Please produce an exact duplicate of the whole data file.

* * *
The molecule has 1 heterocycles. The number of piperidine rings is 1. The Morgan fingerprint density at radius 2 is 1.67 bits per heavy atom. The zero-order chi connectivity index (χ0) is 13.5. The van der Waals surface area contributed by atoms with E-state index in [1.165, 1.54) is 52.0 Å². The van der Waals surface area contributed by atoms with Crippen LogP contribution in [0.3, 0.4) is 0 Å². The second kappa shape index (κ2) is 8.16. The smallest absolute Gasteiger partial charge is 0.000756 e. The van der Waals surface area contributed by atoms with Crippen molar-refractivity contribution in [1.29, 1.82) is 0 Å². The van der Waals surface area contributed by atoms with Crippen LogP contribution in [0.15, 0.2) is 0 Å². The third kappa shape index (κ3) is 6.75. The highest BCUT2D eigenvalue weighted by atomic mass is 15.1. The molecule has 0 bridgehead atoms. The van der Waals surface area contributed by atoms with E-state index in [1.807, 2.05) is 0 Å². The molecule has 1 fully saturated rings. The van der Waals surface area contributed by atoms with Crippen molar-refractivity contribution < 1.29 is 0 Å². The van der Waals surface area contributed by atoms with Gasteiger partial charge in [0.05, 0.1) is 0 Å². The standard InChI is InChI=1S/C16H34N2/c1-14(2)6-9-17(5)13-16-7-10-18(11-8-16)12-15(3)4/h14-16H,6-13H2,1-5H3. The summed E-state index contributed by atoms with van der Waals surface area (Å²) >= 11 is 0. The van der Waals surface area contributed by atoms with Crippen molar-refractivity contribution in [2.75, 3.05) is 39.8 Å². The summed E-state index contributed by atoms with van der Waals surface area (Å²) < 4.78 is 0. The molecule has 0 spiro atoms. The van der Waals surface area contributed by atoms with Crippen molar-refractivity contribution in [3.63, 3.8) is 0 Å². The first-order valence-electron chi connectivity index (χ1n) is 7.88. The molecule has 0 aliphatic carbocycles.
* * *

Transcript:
The molecule has 1 heterocycles. The number of piperidine rings is 1. The Morgan fingerprint density at radius 2 is 1.67 bits per heavy atom. The zero-order chi connectivity index (χ0) is 13.5. The van der Waals surface area contributed by atoms with E-state index in [1.165, 1.54) is 52.0 Å². The van der Waals surface area contributed by atoms with Crippen LogP contribution in [0.3, 0.4) is 0 Å². The second kappa shape index (κ2) is 8.16. The smallest absolute Gasteiger partial charge is 0.000756 e. The van der Waals surface area contributed by atoms with Crippen molar-refractivity contribution in [1.29, 1.82) is 0 Å². The van der Waals surface area contributed by atoms with Crippen LogP contribution in [0.15, 0.2) is 0 Å². The third kappa shape index (κ3) is 6.75. The highest BCUT2D eigenvalue weighted by atomic mass is 15.1. The molecule has 0 bridgehead atoms. The van der Waals surface area contributed by atoms with E-state index in [1.807, 2.05) is 0 Å². The molecule has 1 fully saturated rings. The van der Waals surface area contributed by atoms with Crippen molar-refractivity contribution < 1.29 is 0 Å². The van der Waals surface area contributed by atoms with Gasteiger partial charge in [0.05, 0.1) is 0 Å². The standard InChI is InChI=1S/C16H34N2/c1-14(2)6-9-17(5)13-16-7-10-18(11-8-16)12-15(3)4/h14-16H,6-13H2,1-5H3. The summed E-state index contributed by atoms with van der Waals surface area (Å²) >= 11 is 0. The van der Waals surface area contributed by atoms with Crippen molar-refractivity contribution in [2.75, 3.05) is 39.8 Å². The summed E-state index contributed by atoms with van der Waals surface area (Å²) < 4.78 is 0. The molecule has 0 spiro atoms. The van der Waals surface area contributed by atoms with Crippen molar-refractivity contribution in [3.63, 3.8) is 0 Å². The first-order valence-electron chi connectivity index (χ1n) is 7.88. The molecule has 0 aliphatic carbocycles.